HM Revenue & Customs are looking to extend their reach into digital transactions in a bid to hunt for evaders and boost efficiency.

The moves follow increasing attempts by HMRC to record and monitor digital transactions as part of their Making Tax Digital programme which requires some businesses to keep digital records and submit VAT Returns through software.

Starting in 2022 the UK tax authority will have new powers to obtain data from financial institutions without the consent of the taxpayer or the independent tax tribunal.

The following year HMRC will require online companies such as Airbnb, eBay and Amazon to share details of earnings of those selling on their sites with the tax authority.  However, the scope of reporting and which sellers will be affected is still to be announced.

HMRC argue that better use of data through MTD will help them deliver a system which is fairer and harder to evade. They also hope that by making the tax reporting systems more automatic, it will be quicker and easier for taxpayers to meet their obligations.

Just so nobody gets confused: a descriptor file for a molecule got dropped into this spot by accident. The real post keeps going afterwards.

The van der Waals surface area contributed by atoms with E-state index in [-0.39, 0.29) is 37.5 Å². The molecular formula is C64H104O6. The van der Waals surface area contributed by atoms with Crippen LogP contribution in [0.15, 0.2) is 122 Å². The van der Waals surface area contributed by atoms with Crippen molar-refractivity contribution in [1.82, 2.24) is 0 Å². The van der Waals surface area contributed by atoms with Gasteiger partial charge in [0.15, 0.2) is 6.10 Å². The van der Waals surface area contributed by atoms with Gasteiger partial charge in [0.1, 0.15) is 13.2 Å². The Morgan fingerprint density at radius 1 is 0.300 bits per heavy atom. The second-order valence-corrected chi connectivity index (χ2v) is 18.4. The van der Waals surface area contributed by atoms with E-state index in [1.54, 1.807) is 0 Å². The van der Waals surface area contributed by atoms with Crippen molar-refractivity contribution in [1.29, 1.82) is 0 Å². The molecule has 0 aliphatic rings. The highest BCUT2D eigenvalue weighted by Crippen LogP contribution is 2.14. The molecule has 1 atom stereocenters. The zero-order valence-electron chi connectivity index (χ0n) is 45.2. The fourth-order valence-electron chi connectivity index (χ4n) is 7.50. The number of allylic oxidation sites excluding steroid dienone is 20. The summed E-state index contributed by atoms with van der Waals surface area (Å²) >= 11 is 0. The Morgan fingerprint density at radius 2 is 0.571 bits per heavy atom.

However, some have voiced their concerns over privacy and the increased scrutiny of our digital footprint. Others have pointed out that HMRC already collects considerable amount of online information from third parties such as banks or building societies which is used for compliance checks.

Tom Wallace of WTT and a former tax inspector commented; “The general public would be quite surprised at the information HMRC has on people.  In a digital world, assume that most things our doing are leaving a digital fingerprint and can find their way into the Revenue’s hands.”

Andrew from Arcus said; “As we get used to increasing digitalisation in our daily lives, it is understandable for HMRC to reflect this in their processes.  However, they need to be careful that the balance between convenience and privacy is upheld in order to keep taxpayers on board.”